Speaking at a Barclays conference in New York, the bank’s chief executive Antony Jenkins said Britain runs the risk of a property boom as the economy starts to recover.
‘We are seeing probably a more buoyant housing market for the first time in perhaps as much as a decade,’ Jenkins said, according to Bloomberg. ‘That’s a bit concerning because there is the risk of a property-driven boom in the UK. The regulators are on it and don’t intend to let it happen, but these things can be difficult to control.’
Hit hard during the recession, the UK housing market has recently received a boost from government measures including the Help to Buy scheme, which helps buyers unable to afford a large deposit to get on to the property ladder.
Britain’s wider economic recovery has also improved consumer confidence in the UK housing market. House prices surged to the highest in almost seven years in August, the Royal Institution of Chartered Surveyors said yesterday.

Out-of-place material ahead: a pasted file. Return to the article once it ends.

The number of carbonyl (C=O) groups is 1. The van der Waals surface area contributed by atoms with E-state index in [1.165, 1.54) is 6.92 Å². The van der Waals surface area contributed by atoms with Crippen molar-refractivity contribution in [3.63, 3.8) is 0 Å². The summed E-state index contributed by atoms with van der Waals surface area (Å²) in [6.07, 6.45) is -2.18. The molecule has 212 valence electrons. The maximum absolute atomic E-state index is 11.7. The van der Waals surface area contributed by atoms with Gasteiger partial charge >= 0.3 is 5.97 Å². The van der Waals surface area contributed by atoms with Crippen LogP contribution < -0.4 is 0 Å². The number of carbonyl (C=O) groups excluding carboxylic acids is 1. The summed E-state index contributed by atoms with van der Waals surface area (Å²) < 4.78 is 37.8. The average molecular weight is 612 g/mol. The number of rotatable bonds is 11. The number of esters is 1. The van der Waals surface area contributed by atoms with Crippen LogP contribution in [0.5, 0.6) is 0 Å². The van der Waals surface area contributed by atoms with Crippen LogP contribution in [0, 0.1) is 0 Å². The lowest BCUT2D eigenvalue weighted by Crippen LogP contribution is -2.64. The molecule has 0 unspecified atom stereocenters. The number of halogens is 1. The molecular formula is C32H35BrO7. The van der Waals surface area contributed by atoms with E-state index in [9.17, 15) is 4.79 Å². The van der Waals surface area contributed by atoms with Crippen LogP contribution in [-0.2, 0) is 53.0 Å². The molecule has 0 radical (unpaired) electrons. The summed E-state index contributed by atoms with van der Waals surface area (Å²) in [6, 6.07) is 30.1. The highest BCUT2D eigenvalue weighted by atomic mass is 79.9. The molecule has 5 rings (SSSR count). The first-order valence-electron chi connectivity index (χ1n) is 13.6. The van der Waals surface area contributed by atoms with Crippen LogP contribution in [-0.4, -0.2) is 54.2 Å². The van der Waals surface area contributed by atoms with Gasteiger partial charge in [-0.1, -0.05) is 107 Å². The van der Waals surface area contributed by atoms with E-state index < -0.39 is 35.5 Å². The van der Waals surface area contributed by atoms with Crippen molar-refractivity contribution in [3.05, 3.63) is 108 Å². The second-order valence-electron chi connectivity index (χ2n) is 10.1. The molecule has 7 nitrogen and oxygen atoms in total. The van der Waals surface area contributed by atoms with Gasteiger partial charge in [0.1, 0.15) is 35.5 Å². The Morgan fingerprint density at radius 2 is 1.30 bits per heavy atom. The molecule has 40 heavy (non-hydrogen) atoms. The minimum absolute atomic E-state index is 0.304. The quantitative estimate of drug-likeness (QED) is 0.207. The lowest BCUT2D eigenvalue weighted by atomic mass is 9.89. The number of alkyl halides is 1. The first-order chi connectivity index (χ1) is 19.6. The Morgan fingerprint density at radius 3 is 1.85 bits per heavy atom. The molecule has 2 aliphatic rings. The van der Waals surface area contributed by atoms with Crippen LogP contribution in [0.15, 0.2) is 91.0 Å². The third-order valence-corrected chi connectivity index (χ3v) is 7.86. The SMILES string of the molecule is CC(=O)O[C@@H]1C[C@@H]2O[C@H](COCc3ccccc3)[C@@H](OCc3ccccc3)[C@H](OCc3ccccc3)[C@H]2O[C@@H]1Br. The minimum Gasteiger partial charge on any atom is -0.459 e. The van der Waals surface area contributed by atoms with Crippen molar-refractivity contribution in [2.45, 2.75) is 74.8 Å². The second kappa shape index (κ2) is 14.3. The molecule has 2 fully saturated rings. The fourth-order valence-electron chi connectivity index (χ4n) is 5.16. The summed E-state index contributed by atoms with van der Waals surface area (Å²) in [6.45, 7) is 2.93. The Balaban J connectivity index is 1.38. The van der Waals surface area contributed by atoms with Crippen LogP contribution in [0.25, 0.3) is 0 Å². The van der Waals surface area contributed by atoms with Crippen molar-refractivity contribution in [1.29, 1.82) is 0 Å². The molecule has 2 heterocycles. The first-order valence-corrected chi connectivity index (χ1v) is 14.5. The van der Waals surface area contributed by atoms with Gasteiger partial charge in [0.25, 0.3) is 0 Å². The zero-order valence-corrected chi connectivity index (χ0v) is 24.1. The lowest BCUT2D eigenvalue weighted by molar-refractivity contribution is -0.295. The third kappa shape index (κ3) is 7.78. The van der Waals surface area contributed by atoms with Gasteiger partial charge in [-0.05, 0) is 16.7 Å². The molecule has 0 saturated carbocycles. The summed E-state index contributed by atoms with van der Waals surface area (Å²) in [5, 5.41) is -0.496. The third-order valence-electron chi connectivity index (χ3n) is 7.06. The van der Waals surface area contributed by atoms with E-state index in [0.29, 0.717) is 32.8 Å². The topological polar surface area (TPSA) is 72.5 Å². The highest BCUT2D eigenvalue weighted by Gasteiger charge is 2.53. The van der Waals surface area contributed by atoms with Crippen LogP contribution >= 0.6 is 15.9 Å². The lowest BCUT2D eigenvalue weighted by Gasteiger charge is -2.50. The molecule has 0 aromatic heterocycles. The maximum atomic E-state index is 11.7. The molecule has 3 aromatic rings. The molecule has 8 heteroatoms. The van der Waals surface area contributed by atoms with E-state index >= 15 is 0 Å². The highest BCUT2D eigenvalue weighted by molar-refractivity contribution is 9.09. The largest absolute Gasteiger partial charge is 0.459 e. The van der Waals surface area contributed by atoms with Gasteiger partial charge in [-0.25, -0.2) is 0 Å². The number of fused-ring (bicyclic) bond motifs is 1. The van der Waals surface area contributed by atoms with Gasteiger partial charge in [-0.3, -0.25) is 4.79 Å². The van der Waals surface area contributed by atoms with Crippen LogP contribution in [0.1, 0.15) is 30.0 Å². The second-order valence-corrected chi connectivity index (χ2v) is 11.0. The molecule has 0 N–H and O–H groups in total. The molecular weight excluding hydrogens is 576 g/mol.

Also adding weight to the recovery of Britain’s property industry is the performance of housebuilder Barratt, which unveiled a 74% rise in pre-tax profits to £192.3m in the year to June. The company cited improving confidence and better lending conditions as a result of initiatives such as the Bank of England’s Funding for Lending scheme, which aims to increase mortgage lending to households.
Echoing Jenkins’ comments, business secretary Vince Cable warned that a ‘new housing bubble’ could be around the corner due to the upturn in lending. The government has made it easier for buyers with only a 5% deposit to buy a new-build property worth up to £600,000, and the scheme will be extended to any home in January 2014.
‘We should certainly think about how it should come into effect, indeed whether it should come into effect in the light of changing market conditions…We don't want a new housing bubble,’ he told Sky News.
Cable, of course, made his name predicting the first property crash in 2008, so he has form in this area. Is he right to be cautious second-time round?